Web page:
On May 13, 2022, U.S. Magistrate Judge Zia M. Faruqui of the District of Columbia took the unusual step of unsealing and issuing a Memorandum Opinion captioned “In Re: Criminal Complaint” to explain the court’s conclusion that probable cause existed to authorize a federal criminal complaint against an individual for transmitting over $10 million worth of bitcoin between the United States and an Office of Foreign Assets Control–sanctioned nation, violating the International Emergency Economic Powers Act (IEEPA) and defrauding the United States, in violation of 18 U.S.C. § 371.

Although the criminal complaint remains sealed, the Memorandum Opinion states the allegations involve an individual, identified as “Defendant,” who used U.S.-based IP addresses from a U.S. residence and at least one U.S.-based online financial institution and U.S.-based virtual currency exchange to conspire to operate an online financial platform based in a comprehensively sanctioned company that advertised its design as one that could evade U.S. sanctions through untraceable virtual currency transactions.

Magistrate Judge Faruqui’s opinion is notable for three reasons:

  • Magistrate Judge Faruqui is sending a clear signal that parties cannot expect to hide on the blockchain. Federal magistrate judges rarely issue memorandum opinions to explain their reasons for issuing federal complaints, and here there seemed little question as to whether there was probable cause that Defendant used U.S.-based institutions to direct bitcoin to a sanctioned nation. The court noted that Defendant failed to use basic operational security, and the government simply “follow[ed] the (virtual) money” to establish probable cause because Defendant identified themself as part of “know-your-customer requirements when setting up an account with the virtual currency exchange and did not mask their IP address, which resolved to a U.S. address.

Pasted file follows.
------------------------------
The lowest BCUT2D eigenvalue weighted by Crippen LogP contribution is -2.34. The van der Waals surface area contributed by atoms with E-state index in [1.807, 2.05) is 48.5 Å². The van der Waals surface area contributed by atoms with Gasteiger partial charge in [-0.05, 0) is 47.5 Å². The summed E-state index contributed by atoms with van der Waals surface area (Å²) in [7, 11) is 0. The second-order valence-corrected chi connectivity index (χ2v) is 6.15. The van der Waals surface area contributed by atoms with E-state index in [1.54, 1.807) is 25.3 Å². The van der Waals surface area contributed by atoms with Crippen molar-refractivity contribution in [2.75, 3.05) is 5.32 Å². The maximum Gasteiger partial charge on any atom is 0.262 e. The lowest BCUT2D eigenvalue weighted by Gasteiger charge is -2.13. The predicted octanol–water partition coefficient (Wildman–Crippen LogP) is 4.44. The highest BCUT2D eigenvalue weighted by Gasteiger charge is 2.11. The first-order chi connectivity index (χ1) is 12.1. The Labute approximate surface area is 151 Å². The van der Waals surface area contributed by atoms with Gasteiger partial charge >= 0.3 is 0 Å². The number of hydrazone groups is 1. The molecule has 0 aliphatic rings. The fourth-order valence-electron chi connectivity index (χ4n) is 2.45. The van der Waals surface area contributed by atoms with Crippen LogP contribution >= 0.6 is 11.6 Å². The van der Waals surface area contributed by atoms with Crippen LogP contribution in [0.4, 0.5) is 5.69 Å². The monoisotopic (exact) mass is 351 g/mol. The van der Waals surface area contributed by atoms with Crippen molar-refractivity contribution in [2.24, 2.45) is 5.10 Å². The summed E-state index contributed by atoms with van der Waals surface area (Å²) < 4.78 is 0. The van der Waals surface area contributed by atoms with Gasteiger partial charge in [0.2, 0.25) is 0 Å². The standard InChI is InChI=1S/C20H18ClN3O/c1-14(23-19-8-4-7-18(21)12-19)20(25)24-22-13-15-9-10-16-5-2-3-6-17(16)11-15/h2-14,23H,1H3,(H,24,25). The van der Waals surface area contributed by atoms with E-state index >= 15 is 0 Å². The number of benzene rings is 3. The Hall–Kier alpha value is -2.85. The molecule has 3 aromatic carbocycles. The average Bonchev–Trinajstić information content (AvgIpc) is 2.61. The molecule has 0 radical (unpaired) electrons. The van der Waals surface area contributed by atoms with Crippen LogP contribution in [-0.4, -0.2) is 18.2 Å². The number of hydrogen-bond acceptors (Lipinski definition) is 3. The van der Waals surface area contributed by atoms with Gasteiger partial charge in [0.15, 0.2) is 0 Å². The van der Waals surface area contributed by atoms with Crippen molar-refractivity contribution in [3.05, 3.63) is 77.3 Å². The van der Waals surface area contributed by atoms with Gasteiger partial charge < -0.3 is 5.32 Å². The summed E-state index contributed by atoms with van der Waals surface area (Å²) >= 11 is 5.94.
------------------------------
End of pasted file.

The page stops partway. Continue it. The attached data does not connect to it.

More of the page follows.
• Criminal enforcement of sanctions violations via blockchain transactions will follow the foundation laid by OFAC at the civil level. Seemingly espousing a “whole-of-government” approach, Magistrate Judge Faruqui concluded that the criminal complaint demonstrates that civil liability is not the ceiling for liability: “The Department of Justice can and will criminally prosecute individuals and entities for failure to comply with OFAC’s regulations, including as to virtual currency.” Op. at 8. In his opinion, Magistrate Judge Faruqui outlines OFAC’s guidance and activity over the past two years to promulgate regulations and enforce virtual currency–related sanctions, describing OFAC’s settlements with wallet management company BitGo, Inc., and payment processor BitPay (described by Sidley in March 2021), and virtual currency exchanges Suex and Chatex. Op. at 2-8. Magistrate Judge Faruqui concludes on this record of OFAC action that “[t]his Court adopts OFAC’s guidance” because OFAC’s “broad definitions [of the statutory terms of IEEPA] carry the force of law.” Op. at 6, quoting Zarmach Oil Servs., Inc. v. U.S. Dep’t of the  Treasury, 750 F. Supp. 2d 150, 156 (D.D.C. 2010) (citation omitted).
  • Blockchain analysis will be the prosecutor’s tool of choice in cyber investigations. Deputy Attorney General Lisa Monaco recently described sanctions as “the new FCPA [Foreign Corrupt Practices Act].” And, as Sidley wrote last September, blockchain analysis is the law enforcement tool that will unleash cyber sanctions. Magistrate Judge Faruqui, who has written extensively about using cryptocurrency tracing in federal investigations and who previously prosecuted cases involving terrorists’ use of cryptocurrency, appears to presage that blockchain tracing is the future of not just sanctions investigations but any that involve the movement of virtual currencies.

Accordingly, parties at each stage of blockchain transactions should carefully review their sanctions compliance procedures, in light of the OFAC guidelines cited by Magistrate Judge Faruqui, to address liability and enforcement risk.